Creating a happening vibe, however, is a crucial, if intangible, element of success. Take Rachel Yang and Seif Chirchi’s Korean-fusion restaurants—Joule, Revel and Trove—which are among the city’s best. They’re unapologetically fun. But they, too, can be loud. Especially Revel. I love the food there—the Korean pancakes and the outstanding noodle and rice bowls. But twice while lunching there, I’ve all but given up on lunchtime conversation. That is, to an extent, by design.
“Revel has become synonymous with a rowdy fun house, which has a lot to do with [the] hardcore old-school hip-hop it plays all the time,” Yang says. “It really came from the fact that Revel has an open kitchen, and the diners are invited to the party that the cooks are hosting every night. And cooks, Seif [Chirchi, Yang’s husband and partner] being the dictating voice in this case, really rock it with good beats.” Yang and Chirchi use Pandora (which creates playlists based on an artist or genre) at their restaurants, playing, say, the Ray Charles channel for the brunch crowd at Joule, and the Michael Jackson channel during lunch at Trove Noodle. And a young, flush generation of diners—who expect restaurants to double as entertainment—is eating it up.
At the 18 Tom Douglas restaurants, they dial back the volume (a bit). “We try to have our music be more of a backdrop versus “Hey, check out our hip playlist loud!” says Tanaka. And that requires a tight balancing act in each of the restaurants. “This means somebody needs to pay attention and adjust volumes and make sure the volume suppression is on.” But, of course, that means a different thing for each of the restaurants: upbeat rock played (pretty loudly) at Douglas’ casual new tacos and margaritas spot, Cantina Lena, during one recent dinner. But the music fit the space and the crowd: groups of after-work singles ordering margaritas and tacos. During a Friday-night dinner at Palace Kitchen in March, the music was sometimes noticeable, sometimes not; in other words, just about perfect.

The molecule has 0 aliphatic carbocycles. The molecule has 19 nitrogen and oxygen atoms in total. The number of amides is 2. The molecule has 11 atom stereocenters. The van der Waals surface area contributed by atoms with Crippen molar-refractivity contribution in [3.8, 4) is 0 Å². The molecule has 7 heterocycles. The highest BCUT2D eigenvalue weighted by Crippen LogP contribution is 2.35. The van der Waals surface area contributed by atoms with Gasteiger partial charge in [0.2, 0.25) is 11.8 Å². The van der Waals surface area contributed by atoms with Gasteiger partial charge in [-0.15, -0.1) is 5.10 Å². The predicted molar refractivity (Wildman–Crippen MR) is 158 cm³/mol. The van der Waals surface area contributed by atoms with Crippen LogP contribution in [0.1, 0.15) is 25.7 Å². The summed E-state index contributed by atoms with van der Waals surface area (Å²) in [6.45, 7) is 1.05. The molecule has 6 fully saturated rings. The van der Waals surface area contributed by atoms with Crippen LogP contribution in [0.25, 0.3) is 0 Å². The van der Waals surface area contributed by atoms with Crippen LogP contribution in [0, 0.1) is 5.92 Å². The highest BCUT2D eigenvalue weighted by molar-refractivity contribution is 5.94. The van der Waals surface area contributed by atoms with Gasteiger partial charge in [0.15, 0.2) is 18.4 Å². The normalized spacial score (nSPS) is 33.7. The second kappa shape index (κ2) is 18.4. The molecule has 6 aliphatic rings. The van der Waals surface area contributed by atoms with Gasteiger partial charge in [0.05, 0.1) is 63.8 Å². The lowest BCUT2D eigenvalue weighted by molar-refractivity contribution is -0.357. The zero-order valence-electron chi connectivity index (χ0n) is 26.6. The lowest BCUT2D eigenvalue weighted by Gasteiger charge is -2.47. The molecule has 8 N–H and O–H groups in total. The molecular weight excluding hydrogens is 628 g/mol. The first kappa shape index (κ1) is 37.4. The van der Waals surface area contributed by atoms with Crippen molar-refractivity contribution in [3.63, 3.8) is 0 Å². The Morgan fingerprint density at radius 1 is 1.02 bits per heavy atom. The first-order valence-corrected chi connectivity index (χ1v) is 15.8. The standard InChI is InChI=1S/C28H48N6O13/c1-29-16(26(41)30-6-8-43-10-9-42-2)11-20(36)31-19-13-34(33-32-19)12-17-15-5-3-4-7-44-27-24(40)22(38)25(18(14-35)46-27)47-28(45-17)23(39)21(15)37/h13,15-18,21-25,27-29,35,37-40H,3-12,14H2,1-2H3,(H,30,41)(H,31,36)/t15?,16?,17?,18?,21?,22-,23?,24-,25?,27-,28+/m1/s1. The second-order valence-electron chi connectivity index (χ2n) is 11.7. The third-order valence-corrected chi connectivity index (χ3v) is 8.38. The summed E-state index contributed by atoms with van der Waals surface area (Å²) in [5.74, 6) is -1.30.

Crowd-focused customization is the approach at Ballard’s Brunswick & Hunt. “We try to mirror the mood and be age appropriate for our guests,” says owner Barry Rogel, who says the restaurant plays personal playlists. So, when the place is filled with an older crowd, “We throw in some classics (Sinatra, Tony Bennett, Johnny Cash, etc.), some pop, and some old ’60s Grateful Dead. More middle-aged, we go to the ’80s and ’90s. Depeche Mode is a favorite,” says Rogel. “Rule of thumb? Keep it fun and don’t play music that tries to make a statement. Hopefully, the music, the food, the drinks and the ambiance create an energy that makes our guests feel part of the place.”
The music at Le Pichet is less intrusive, yet still a part of the overall experience; during one dinner in February, I only heard the music through the busy-restaurant din when it got late and the crowd began to disperse. “As with the decor at Le Pichet, we wanted the music to give the feeling of a neighborhood Parisian restaurant. However, we wanted to avoid creating a 1930s movie-set version of Paris, where the music is always ‘La vie en rose,’” says Jim Drohman, who owns Le Pichet and Café Presse with Joanne Heron. “The sound of contemporary Paris is a mix that includes rap and hip-hop, pop, North African and many other influences, much of it in French, but also much from the U.S.”
On the other hand, owner and chef Brandon Pettit, of Ballard’s Delancey restaurant and Essex bar, embraces the cinematic inspiration. “I like music that is transporting and makes you feel like you’re in a movie,” he says. “We do a lot of old Django Reinhardt and Elmore James, R.L. Burnside and Nina Simone, James Brown and the Jackson 5, and R&R and Talking Heads.”
Zach Harjo, owner of Ballard’s Ocho—and co-owner of the newly opened Hotel Albatross, a tiki bar with fried tacos—offers an enchanting angle on the art of marrying music, food and ambiance in his bar and restaurant. “It’s all part of what I consider to be the immersive theater or art-installation aspect of creating public spaces,” says Harjo, who—you guessed it—is also a musician. In fact, at Hotel Albatross, Harjo has two turntables—an accessory growing in popularity in restaurants—spinning an eclectic mix of jazz, tiki lounge music and more.
Harjo, too, considers the transporting effects that music can have on atmosphere. “I choose to look at these spaces as an opportunity to enter a set in a really good movie that…suspends your disbelief.” And, as in movies, it’s often the music that we associate most strongly with our memories. Adds Harjo, “Pulp Fiction would not be the same without that Dick Dale guitar intro.”
• Brunswick & Hunt, 1480 NW 70th St.; 206.946.1574; brunswickandhunt.com
• Cantina Leña, etc.: tomdouglas.com
• Delancey, 1415 NW 70th St., 206.838.1960; delanceyseattle.com
• Essex, 1421 NW 70th St.; 206.724.0471; essexbarseattle.com
• Hotel Albatross, 2319 NW Market St.; Facebook, “Hotel Albatross”
• Le Pichet, 1933 First Ave.; 206.256.1499; lepichetseattle.com
• Linda’s, Oddfellows, etc.: thederschanggroup.com
• Manolin, 3621 Stone Way N; 206.294.3331; manolinseattle.com
• Ocho, 2325 NW Market St.; 206.784.0699; ochoballard.com
• Revel, 403 N 36th St.; 206.547.2040; revelseattle.com
• Trove, 500 E Pike St.; 206.457.4622; troveseattle.com
• The Whale Wins, The Walrus and the Carpenter: eatseacreatures.com